Wednesday, January 16, 2013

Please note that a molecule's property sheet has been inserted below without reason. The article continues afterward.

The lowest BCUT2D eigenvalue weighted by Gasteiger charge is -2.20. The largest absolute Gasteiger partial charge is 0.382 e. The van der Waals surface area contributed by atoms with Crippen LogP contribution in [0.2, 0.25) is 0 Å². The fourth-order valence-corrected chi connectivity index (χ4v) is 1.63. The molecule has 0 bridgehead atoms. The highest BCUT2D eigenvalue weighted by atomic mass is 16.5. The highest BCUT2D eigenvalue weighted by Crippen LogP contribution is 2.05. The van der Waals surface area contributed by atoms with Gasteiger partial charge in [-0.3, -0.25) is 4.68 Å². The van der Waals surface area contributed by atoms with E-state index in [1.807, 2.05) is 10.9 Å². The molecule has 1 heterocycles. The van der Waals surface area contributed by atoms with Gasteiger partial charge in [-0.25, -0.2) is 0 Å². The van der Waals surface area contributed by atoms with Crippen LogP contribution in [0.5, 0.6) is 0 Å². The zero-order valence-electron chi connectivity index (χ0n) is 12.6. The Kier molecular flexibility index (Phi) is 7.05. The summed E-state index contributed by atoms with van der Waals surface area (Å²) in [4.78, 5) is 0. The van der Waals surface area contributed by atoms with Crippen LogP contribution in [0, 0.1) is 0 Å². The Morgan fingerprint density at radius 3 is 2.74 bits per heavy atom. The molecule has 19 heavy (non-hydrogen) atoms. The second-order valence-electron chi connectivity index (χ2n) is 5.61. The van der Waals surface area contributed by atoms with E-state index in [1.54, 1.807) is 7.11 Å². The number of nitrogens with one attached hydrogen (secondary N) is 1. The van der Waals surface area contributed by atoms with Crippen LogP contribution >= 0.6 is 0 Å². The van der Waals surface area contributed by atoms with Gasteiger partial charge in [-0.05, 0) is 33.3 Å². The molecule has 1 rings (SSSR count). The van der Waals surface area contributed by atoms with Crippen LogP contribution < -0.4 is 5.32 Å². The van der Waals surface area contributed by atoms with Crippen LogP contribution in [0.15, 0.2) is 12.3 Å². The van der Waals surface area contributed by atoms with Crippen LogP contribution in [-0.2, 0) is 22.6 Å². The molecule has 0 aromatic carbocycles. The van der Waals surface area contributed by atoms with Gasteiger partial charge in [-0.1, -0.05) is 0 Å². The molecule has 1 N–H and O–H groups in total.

Pierre Bonnard - French Nabi Painter, (1867-1947) Bonnard was born in Fontenay-aux-Roses, Hauts-de-Seine. He was a French painter and printmaker, a founding member of Les Nabis. Pierre Bonnard began his long painting career in Paris in the early 1890s. He was one of the first artists to use pure color in flat patterns enlivened by decorative linear arabesques in paintings, posters, and designs for stained-glass windows and books. Together with his friend Edouard Vuillard and the other members of the group known as the Nabis (Hebrew for "prophets"), he helped establish a new, modern style of decoration that was important for the emergence of Art Nouveau in the late 1890s. Throughout the remainder of his career, Bonnard continued and expanded the impressionists' concern for depicting the personal environment of the artist. His naturalism, however, was merely a starting point for striking innovations in color and the construction of perspective. His entire stylistic evolution offers a transition from impressionism to a coloristic, abstract art. Source: The Grolier Multimedia Encyclopedia, Release #9.01, ©1997. Bonnard was not a revolutionary artist but he synthesized several different styles to create works of striking painterliness and memorably glorious color. He borrowed a lightness from the Impressionists, a bold palette from the Post-Impressionists and Fauves, a compressed dimensionality from Matisse and added an immense intensity of his own. His oeuvre combines the poignancy of Degas with the lyricism and luminosity of Rothko. By Carter B. Horsley Pierre Bonnard Quotes: A painting that is well composed is half finished. Art will never be able to exist without nature. Color does not add a pleasant quality to design - it reinforces it. Draw your pleasure, paint your pleasure, and express your pleasure strongly. It is still color, it is not yet light. The important thing is to remember what most impressed you and to put it on canvas as fast as possible. The precision of naming takes away from the uniqueness of seeing. Work on the accent, it will enliven the whole. You cannot possibly invent painting all by yourself. You reason color more than you reason drawing... Color has a logic as severe as form.Collapse this post